The Local newsletter is your free, daily guide to life in Colorado. For locals, by locals. Sign up today!
I was first introduced to the “cliff effect” three years ago. The Women’s Foundation of Colorado (WFCO) uses the term to (and I’m quoting myself here) “describe how public support systems create ‘cliffs’ where a small increase in income leads to the total loss of a benefit, sometimes leaving families worse off financially than before.” Translation: A woman in fiscal year 2011 (the most recent data available, saying 83 percent of Temporary Assistance for Needy Families recipients were female) who is offered a promotion at work may be reluctant to take it because the bump in pay could make her ineligible for child care assistance, food stamps, or other assistance. More often: She agrees to the position without realizing the net negative impact it will have on her family and financial situation. “If you take the 50-cent raise and then lose those supports prematurely, you end up with a life of dependence instead of independence,” says WFCO president and CEO Louise Atkinson.
Things have changed in the years since I was first introduced to this issue: The minimum wage in Colorado is now $8 per hour (as opposed to $7.36). A single parent living in Denver County with a preschool-age child now needs to earn $42,245 annually to be considered self-sufficient; that’s an increase of about $2,000 since 2011. (According to the Colorado Center on Law and Policy, an advocacy group, the self-sufficiency standard is how much a family must earn to meet its basic needs.) According to the WFCO, half a million people in the state are living in poverty, and “women with children have the lowest median family incomes of all family types at $26,705,” well below what they need to stand on their own.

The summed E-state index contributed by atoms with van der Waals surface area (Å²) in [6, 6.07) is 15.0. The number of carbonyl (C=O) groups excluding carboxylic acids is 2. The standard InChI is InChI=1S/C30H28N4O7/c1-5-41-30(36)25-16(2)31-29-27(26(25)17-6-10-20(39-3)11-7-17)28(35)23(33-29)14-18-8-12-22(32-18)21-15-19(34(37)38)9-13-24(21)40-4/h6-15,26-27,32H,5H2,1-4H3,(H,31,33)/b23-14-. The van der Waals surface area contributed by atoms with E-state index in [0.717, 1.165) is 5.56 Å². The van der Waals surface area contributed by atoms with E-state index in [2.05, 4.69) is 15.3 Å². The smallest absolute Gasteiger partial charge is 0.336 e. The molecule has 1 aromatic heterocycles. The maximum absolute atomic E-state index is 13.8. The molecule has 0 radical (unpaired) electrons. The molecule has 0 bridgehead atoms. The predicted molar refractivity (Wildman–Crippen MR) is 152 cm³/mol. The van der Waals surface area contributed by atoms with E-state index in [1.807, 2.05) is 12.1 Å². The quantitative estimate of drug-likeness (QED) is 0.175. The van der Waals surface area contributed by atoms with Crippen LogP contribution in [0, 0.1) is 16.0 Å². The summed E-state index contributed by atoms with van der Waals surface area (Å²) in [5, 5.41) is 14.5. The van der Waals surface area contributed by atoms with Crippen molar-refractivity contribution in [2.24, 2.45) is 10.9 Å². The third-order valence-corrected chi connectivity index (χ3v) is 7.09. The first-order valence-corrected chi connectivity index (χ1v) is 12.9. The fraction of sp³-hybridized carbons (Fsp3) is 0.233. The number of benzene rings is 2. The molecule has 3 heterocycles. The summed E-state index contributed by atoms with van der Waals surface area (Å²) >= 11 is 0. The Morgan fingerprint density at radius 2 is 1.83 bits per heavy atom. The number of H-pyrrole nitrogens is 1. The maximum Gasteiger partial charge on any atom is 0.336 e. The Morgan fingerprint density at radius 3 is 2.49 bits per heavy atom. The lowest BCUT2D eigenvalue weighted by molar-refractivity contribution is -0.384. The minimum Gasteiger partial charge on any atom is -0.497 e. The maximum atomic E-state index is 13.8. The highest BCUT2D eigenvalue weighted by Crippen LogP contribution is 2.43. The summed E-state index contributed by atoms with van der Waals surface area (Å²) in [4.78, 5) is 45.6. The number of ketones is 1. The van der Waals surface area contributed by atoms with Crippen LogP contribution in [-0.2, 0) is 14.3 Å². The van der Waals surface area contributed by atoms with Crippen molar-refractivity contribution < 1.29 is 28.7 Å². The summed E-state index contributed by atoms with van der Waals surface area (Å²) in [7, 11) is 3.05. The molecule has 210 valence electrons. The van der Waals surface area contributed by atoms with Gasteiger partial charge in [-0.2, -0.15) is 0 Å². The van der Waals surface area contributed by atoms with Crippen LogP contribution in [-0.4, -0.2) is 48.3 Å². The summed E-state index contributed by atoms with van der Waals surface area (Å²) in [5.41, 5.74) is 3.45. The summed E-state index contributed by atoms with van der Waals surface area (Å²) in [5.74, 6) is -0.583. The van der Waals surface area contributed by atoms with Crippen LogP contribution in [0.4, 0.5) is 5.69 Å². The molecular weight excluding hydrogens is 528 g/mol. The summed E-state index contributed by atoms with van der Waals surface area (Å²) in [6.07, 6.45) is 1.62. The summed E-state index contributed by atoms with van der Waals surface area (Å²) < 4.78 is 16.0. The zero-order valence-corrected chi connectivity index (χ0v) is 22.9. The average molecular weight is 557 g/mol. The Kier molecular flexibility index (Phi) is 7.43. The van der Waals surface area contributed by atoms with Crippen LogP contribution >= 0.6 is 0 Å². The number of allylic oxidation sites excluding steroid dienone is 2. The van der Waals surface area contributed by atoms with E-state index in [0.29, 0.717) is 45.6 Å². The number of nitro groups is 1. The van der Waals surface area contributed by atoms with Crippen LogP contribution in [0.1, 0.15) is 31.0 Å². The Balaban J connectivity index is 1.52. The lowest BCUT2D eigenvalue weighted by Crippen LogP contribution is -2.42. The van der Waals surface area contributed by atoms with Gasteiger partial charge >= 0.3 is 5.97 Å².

But improvements are evident also. Today, Governor Hickenlooper will sign three bills into law that focus on the cliff effect and the high costs of child care in the state:
- Colorado Child Care Assistance Program Changes (HB14-1317): This creates, among other things, what Atkinson calls a “graduation of payment,” so when a woman takes that raise or promotion, she doesn’t lose her benefits outright. Instead, her copayment schedule is gradually increased as her salary grows so she is able to wean off public assistance more effectively and with less disruption to her life and her family.
- Colorado Child Care Assistance Program Cliff Effect (SB14-003): This strengthens a 2012 bill (SB22) that created a pilot program to offered a sliding scale (similar to the above legislation) for child care work supports by directing funding to help counties cover costs related to running a program. (According to the WFCO, child care can account for nearly half of a single woman’s income.)
- Income Tax Credit for Child Care Expenses (HB14-1072): This offers a child care expenses tax credit for residents with a federally adjusted gross income of $25,000 or less, which allows them to receive refunds they weren’t able to in the past.
All three are steps toward the WFCO’s ultimate goal of eliminating the cliff effect from our lexicon. “It takes time, but we feel like we’re making really good progress,” Atkinson says. “Long-term it really is better for the state of Colorado because then more women are contributing and getting on their feet and less work supports are being paid. They’re taking care of their families. They’re increasing their earnings. It’s really a huge benefit for our Colorado women and also for the state.”
—Image courtesy of Shutterstock